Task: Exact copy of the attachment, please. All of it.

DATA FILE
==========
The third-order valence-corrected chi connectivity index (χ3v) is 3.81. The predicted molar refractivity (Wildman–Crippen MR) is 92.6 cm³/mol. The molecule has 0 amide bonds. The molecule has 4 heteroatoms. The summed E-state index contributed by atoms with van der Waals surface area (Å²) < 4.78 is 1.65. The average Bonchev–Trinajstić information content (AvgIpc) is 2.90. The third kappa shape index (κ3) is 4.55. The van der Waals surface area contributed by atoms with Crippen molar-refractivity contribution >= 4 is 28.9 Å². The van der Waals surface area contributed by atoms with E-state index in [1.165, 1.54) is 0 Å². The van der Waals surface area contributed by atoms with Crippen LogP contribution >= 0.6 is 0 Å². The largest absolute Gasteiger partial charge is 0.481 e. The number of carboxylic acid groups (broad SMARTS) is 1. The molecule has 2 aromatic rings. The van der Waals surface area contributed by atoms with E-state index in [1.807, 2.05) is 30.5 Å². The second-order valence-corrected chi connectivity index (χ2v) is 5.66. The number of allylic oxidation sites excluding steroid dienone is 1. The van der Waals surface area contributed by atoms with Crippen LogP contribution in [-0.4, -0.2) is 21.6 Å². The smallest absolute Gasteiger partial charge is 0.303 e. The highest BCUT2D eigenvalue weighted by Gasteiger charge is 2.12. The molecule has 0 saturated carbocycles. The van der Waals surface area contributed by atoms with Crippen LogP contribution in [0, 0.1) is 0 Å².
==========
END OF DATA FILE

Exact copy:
The third-order valence-corrected chi connectivity index (χ3v) is 3.81. The predicted molar refractivity (Wildman–Crippen MR) is 92.6 cm³/mol. The molecule has 0 amide bonds. The molecule has 4 heteroatoms. The summed E-state index contributed by atoms with van der Waals surface area (Å²) < 4.78 is 1.65. The average Bonchev–Trinajstić information content (AvgIpc) is 2.90. The third kappa shape index (κ3) is 4.55. The van der Waals surface area contributed by atoms with Crippen molar-refractivity contribution >= 4 is 28.9 Å². The van der Waals surface area contributed by atoms with E-state index in [1.165, 1.54) is 0 Å². The van der Waals surface area contributed by atoms with Crippen LogP contribution >= 0.6 is 0 Å². The largest absolute Gasteiger partial charge is 0.481 e. The number of carboxylic acid groups (broad SMARTS) is 1. The molecule has 2 aromatic rings. The van der Waals surface area contributed by atoms with E-state index in [1.807, 2.05) is 30.5 Å². The second-order valence-corrected chi connectivity index (χ2v) is 5.66. The number of allylic oxidation sites excluding steroid dienone is 1. The van der Waals surface area contributed by atoms with Crippen LogP contribution in [-0.4, -0.2) is 21.6 Å². The smallest absolute Gasteiger partial charge is 0.303 e. The highest BCUT2D eigenvalue weighted by Gasteiger charge is 2.12. The molecule has 0 saturated carbocycles. The van der Waals surface area contributed by atoms with Crippen LogP contribution in [0, 0.1) is 0 Å².